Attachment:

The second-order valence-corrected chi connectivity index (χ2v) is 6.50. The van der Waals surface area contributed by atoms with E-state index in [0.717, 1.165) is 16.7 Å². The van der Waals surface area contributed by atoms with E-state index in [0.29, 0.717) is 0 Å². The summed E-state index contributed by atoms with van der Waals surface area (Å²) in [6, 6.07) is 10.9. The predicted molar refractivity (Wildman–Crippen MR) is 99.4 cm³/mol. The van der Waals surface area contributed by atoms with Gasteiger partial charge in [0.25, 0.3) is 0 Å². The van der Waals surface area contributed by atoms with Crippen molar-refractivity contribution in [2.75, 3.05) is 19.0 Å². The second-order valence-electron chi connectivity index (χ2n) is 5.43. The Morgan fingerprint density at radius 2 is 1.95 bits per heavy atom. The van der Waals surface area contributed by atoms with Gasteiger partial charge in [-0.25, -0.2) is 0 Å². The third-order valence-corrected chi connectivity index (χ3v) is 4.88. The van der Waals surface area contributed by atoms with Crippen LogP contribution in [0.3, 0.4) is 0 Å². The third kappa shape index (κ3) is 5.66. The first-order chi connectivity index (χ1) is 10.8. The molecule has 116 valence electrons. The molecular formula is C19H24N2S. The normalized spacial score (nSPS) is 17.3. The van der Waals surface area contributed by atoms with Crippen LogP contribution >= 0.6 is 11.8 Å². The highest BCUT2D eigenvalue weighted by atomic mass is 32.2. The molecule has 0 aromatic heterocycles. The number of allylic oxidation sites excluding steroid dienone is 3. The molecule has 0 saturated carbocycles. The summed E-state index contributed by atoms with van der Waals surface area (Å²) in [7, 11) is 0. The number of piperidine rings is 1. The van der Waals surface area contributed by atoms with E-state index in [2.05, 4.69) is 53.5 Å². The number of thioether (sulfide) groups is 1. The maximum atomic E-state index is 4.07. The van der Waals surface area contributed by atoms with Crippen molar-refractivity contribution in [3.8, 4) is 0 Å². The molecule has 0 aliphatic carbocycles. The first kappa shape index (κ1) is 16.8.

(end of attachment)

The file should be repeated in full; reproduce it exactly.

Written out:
The second-order valence-corrected chi connectivity index (χ2v) is 6.50. The van der Waals surface area contributed by atoms with E-state index in [0.717, 1.165) is 16.7 Å². The van der Waals surface area contributed by atoms with E-state index in [0.29, 0.717) is 0 Å². The summed E-state index contributed by atoms with van der Waals surface area (Å²) in [6, 6.07) is 10.9. The predicted molar refractivity (Wildman–Crippen MR) is 99.4 cm³/mol. The van der Waals surface area contributed by atoms with Gasteiger partial charge in [0.25, 0.3) is 0 Å². The van der Waals surface area contributed by atoms with Crippen molar-refractivity contribution in [2.75, 3.05) is 19.0 Å². The second-order valence-electron chi connectivity index (χ2n) is 5.43. The Morgan fingerprint density at radius 2 is 1.95 bits per heavy atom. The van der Waals surface area contributed by atoms with Gasteiger partial charge in [-0.25, -0.2) is 0 Å². The third-order valence-corrected chi connectivity index (χ3v) is 4.88. The van der Waals surface area contributed by atoms with Crippen LogP contribution in [0.3, 0.4) is 0 Å². The third kappa shape index (κ3) is 5.66. The first-order chi connectivity index (χ1) is 10.8. The molecule has 116 valence electrons. The molecular formula is C19H24N2S. The normalized spacial score (nSPS) is 17.3. The van der Waals surface area contributed by atoms with Crippen LogP contribution >= 0.6 is 11.8 Å². The highest BCUT2D eigenvalue weighted by atomic mass is 32.2. The molecule has 0 aromatic heterocycles. The number of allylic oxidation sites excluding steroid dienone is 3. The molecule has 0 saturated carbocycles. The summed E-state index contributed by atoms with van der Waals surface area (Å²) in [7, 11) is 0. The number of piperidine rings is 1. The van der Waals surface area contributed by atoms with E-state index in [2.05, 4.69) is 53.5 Å². The number of thioether (sulfide) groups is 1. The maximum atomic E-state index is 4.07. The van der Waals surface area contributed by atoms with Crippen molar-refractivity contribution in [3.8, 4) is 0 Å². The molecule has 0 aliphatic carbocycles. The first kappa shape index (κ1) is 16.8.